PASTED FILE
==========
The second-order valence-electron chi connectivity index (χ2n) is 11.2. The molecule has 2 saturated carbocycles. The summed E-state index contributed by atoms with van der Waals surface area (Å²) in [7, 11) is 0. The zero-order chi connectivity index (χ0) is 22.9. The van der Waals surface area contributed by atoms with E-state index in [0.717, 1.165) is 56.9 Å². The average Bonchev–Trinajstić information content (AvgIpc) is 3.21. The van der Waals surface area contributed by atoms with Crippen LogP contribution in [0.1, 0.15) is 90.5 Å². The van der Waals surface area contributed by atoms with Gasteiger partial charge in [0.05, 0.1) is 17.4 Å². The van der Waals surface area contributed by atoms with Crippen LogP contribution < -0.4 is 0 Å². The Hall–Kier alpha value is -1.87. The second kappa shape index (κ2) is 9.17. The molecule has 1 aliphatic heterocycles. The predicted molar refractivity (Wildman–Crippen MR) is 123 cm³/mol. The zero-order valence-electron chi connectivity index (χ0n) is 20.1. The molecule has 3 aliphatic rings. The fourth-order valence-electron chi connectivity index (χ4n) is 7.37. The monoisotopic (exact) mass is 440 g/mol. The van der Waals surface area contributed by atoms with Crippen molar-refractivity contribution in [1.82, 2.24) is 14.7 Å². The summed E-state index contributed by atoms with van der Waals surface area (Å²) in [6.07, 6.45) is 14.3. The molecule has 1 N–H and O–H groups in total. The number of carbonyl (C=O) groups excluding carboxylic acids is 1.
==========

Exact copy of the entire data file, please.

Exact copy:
The second-order valence-electron chi connectivity index (χ2n) is 11.2. The molecule has 2 saturated carbocycles. The summed E-state index contributed by atoms with van der Waals surface area (Å²) in [7, 11) is 0. The zero-order chi connectivity index (χ0) is 22.9. The van der Waals surface area contributed by atoms with E-state index in [0.717, 1.165) is 56.9 Å². The average Bonchev–Trinajstić information content (AvgIpc) is 3.21. The van der Waals surface area contributed by atoms with Crippen LogP contribution in [0.1, 0.15) is 90.5 Å². The van der Waals surface area contributed by atoms with Gasteiger partial charge in [0.05, 0.1) is 17.4 Å². The van der Waals surface area contributed by atoms with Crippen LogP contribution < -0.4 is 0 Å². The Hall–Kier alpha value is -1.87. The second kappa shape index (κ2) is 9.17. The molecule has 1 aliphatic heterocycles. The predicted molar refractivity (Wildman–Crippen MR) is 123 cm³/mol. The zero-order valence-electron chi connectivity index (χ0n) is 20.1. The molecule has 3 aliphatic rings. The fourth-order valence-electron chi connectivity index (χ4n) is 7.37. The monoisotopic (exact) mass is 440 g/mol. The van der Waals surface area contributed by atoms with Crippen molar-refractivity contribution in [1.82, 2.24) is 14.7 Å². The summed E-state index contributed by atoms with van der Waals surface area (Å²) in [6.07, 6.45) is 14.3. The molecule has 1 N–H and O–H groups in total. The number of carbonyl (C=O) groups excluding carboxylic acids is 1.